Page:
If you’re a librarian, and you like your music full of librarianship references, then you’re in luck. Reference Librarian by Rob Lopresti is just the song for you. A few of the topics covered: bibliographies, microfiche, CD-ROMS – the list goes on and on. And on. Click the play button below to listen. You’ll be chanting “I’ve got that M-L-S!”  before you know it.

Click here to head over to Rhapsody and listen

*Update* As I was writing this post, I saw that this week’s ALA Direct linked to Flavorwire’s 10 Best Songs About Libraries and Librarians. So now you can continue to enjoy the sweet library sounds.



There has been plenty of talk recently about how the character “Sticky” Washington was Caucasian-ized on the covers of all three Mysterious Benedict Society books. Publisher Little, Brown just announced they will be changing the covers. School Library Journal has the scoop.


Today Apple announces their much discussed tablet computer, which is rumored to come equipped with Barnes & Noble ebook capabilities. *Update* the iPad will be connected to a new iBook Store. The world of electronic books may be about to shift in a big way. And if you’re a fan of independent bookstores, it might not be in the direction we’d like.


Real headline alert! Turns out there’s more than one Bill Martin. (Thanks to @PWKidsBookshelf for the link)

Mockingbird by Kathryn Erskine. On shelves April 20, 2010.

It turns up on Collecting Children’s Books, it’s an upcoming Junior Library Guild selection, A Fuse #8 Production Spring Previewed it, and Publishers Weekly Galley Talked it. A sufficient amount of buzz, I’d say.

A while back I heard that Martin Scorsese’s company bought the rights to Brian Selznick’s The Invention of Hugo Cabret. From @PWKidsBookshelf, I see that the project is getting closer to becoming a reality, with Scorsese to direct. Click here to read the article in Variety.

Wes Anderson recently won a “Special Filmmaking Achievement” award from the National Board of Review for his film adaptation of Roald Dahl’s The Fantastic Mr. Fox. Naturally, he accepted the award as a stop-motion… ferret (I think)?

Recently, the parent organization at my school graciously gave each teacher $200 to spend on classroom needs. My classroom? The library. My needs? Books for students. So just after the new year, I headed to the bookstore. It struck me as a novel idea to snap photos along the way. Click here to see what went down.

Scholastic has a student contest that caught my attention. From the source:

Mark Teague, illustrator of the How Do Dinosaurs series, uses his imagination to help dinosaurs learn about lots of important things—how to say good night, play with friends, go to school, even to say “I love you”!

Now It’s Your Students’ Turn! Create a book cover by filling in the blank: How Do Dinosaurs __________? Then draw the cover you imagine!

1 Grand-Prize Winner will receive a classroom visit from Mark Teague!

10 Runners-Up will receive a 10-book Mark Teague library!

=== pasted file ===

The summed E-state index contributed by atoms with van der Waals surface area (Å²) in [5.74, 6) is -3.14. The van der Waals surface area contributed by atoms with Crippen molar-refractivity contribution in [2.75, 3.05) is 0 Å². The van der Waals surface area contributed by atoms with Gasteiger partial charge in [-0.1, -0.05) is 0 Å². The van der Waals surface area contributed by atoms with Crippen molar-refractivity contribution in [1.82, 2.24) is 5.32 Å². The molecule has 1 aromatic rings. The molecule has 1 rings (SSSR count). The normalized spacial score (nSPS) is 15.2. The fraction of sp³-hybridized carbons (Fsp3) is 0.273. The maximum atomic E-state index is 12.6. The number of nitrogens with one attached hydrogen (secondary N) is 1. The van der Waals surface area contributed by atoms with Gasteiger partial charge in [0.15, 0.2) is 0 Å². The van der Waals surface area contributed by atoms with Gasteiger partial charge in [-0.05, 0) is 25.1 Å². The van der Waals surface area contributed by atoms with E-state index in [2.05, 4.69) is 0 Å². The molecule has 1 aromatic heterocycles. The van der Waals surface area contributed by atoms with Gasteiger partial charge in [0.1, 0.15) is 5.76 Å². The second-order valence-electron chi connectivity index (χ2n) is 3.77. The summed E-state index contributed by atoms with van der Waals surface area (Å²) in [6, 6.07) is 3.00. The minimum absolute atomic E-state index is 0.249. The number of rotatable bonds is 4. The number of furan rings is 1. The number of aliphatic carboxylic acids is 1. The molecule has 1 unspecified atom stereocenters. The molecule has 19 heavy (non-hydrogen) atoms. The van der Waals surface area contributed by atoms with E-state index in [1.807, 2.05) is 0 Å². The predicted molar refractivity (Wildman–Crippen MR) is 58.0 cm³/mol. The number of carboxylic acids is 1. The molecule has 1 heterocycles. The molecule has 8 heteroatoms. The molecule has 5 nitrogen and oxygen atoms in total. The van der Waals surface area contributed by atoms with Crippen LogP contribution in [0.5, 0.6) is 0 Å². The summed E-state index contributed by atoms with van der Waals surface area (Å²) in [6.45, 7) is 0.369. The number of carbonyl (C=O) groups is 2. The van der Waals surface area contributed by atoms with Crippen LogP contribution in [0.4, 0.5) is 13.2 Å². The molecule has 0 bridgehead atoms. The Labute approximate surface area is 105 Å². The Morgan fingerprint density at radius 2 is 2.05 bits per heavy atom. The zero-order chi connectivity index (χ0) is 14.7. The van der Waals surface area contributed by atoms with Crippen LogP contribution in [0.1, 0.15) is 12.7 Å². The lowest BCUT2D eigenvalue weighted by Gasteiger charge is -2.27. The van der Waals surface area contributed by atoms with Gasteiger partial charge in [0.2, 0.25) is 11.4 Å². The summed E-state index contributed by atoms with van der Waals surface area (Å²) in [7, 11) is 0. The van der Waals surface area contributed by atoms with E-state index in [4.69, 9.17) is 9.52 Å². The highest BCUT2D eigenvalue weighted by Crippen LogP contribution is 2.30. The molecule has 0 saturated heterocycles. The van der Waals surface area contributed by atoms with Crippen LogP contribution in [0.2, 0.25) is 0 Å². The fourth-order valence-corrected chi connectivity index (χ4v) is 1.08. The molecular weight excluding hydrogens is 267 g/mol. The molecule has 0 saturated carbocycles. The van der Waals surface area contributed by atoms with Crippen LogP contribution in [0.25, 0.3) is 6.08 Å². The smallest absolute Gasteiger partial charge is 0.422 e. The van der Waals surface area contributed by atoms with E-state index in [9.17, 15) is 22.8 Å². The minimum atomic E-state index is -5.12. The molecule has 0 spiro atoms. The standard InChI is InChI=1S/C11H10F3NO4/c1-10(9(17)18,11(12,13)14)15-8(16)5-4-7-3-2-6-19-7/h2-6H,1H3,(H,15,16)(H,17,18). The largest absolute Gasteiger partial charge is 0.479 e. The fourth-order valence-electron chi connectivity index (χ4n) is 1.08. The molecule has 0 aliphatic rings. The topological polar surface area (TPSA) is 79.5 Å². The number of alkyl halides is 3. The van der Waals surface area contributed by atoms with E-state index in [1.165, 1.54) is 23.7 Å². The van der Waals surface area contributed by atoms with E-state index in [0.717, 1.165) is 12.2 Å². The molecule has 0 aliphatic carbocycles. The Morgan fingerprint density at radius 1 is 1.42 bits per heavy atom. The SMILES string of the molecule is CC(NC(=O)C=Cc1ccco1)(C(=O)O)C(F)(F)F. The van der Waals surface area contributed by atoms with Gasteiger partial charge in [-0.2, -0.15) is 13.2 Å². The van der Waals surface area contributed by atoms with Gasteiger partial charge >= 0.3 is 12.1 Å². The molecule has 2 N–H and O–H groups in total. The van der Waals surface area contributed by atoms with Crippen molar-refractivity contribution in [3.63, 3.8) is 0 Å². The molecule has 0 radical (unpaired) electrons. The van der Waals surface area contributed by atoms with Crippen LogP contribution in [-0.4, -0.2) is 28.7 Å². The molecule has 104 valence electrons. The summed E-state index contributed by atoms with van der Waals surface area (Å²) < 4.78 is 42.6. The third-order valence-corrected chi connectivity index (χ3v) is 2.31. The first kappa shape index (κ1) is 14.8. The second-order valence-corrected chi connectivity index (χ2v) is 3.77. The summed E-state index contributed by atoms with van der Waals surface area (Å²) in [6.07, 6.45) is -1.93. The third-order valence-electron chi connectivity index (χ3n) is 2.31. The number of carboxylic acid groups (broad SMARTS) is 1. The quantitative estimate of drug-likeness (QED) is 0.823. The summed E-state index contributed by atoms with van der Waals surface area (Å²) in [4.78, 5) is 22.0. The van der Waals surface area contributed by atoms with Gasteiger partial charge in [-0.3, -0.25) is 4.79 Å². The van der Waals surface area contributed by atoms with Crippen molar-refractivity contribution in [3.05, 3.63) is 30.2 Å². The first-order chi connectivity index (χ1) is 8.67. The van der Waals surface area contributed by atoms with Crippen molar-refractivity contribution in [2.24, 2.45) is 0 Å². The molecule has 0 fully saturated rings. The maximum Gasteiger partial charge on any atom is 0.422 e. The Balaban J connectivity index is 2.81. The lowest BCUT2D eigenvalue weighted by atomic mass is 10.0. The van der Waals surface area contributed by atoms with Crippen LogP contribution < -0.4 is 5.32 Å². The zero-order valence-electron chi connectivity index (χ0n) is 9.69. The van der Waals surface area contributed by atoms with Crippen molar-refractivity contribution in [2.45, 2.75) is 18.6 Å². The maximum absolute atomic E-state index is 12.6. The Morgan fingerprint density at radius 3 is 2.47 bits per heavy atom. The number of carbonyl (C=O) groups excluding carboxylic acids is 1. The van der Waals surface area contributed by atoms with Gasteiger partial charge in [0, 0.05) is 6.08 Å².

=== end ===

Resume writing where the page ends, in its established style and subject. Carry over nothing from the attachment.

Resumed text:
Click here for more information. I could see students getting into this one. Personally, I’d like to see a How Do Dinosaurs Prevent Their Own Extinction cover. A lot of directions you could go with that one.

With all the recent scrutiny over the Caucasian-ized covers of Magic Under Glass (which Bloomsbury has announced it will rejacket) and The Mysterious Benedict Society, I thought I might humbly offer my services for jacket overhauls. I like to call them Cover Covers. Click here to read my first Cover Covers post and learn the rules I abide by for these redesigns (basically, I have to take the images that randomly come up on a search and I only get 5 minutes to create the new cover). Let’s get started…

Side by side with the original:

(Source Image: ‘amazingglasscirclehttp://www.flickr.com/photos/58117789@N00/131681040)

This one didn’t turn out too bad. Maybe not the most eye-catching, but a worthy effort. Let’s just focus on the glass, okay?

Side by side with the original:

(Source Image: ‘Foggy Foresthttp://www.flickr.com/photos/51035603401@N01/210480)

Hmm. Not very good. This redesign makes it seem like a creepy forest story. It will be interesting to see if anything comes of the Benedict brouhaha.

Let the hype commence. The trailer for the Diary of a Wimpy Kid film was just released and it’s looking pretty good. The humor seems to be in line with what you find in the book, which makes me hopeful. It also doesn’t hurt that the cheese touch makes an appearance. Click the image below to head over to Mishaps and Adventures and watch.


If you’re looking for the full info rundown, I quite like the Horn Book roundup of winners. Get more in depth with this New York Times article.


In what must have been an unfortunate case of finger-slippage, Random House spilled the beans a bit early on When You Reach Me‘s Newbery win (see the Tweet o’ the Week below).


Actually, this headline is real.

The Newbery/Caldecott bump was in full effect after the Youth Media Awards were announced Monday. Take a look at the Amazon sales rankings:

When You Reach Me jumped from #631 pre-Newbery to #5 as of this posting.

The Lion & the Mouse rose from #1,187 pre-Caldecott to #7 as I write this.

Thanks to Earlyword for the pre-awards figures.

Wow. Who knew that a comic book played an important role in the civil rights movement? The above post at Book Patrol (compete with interior images) is a must-read. Fascinating stuff. Many thanks to librarian.net for the link.

This is the time-corrected version of the Newbery-announcing tweet.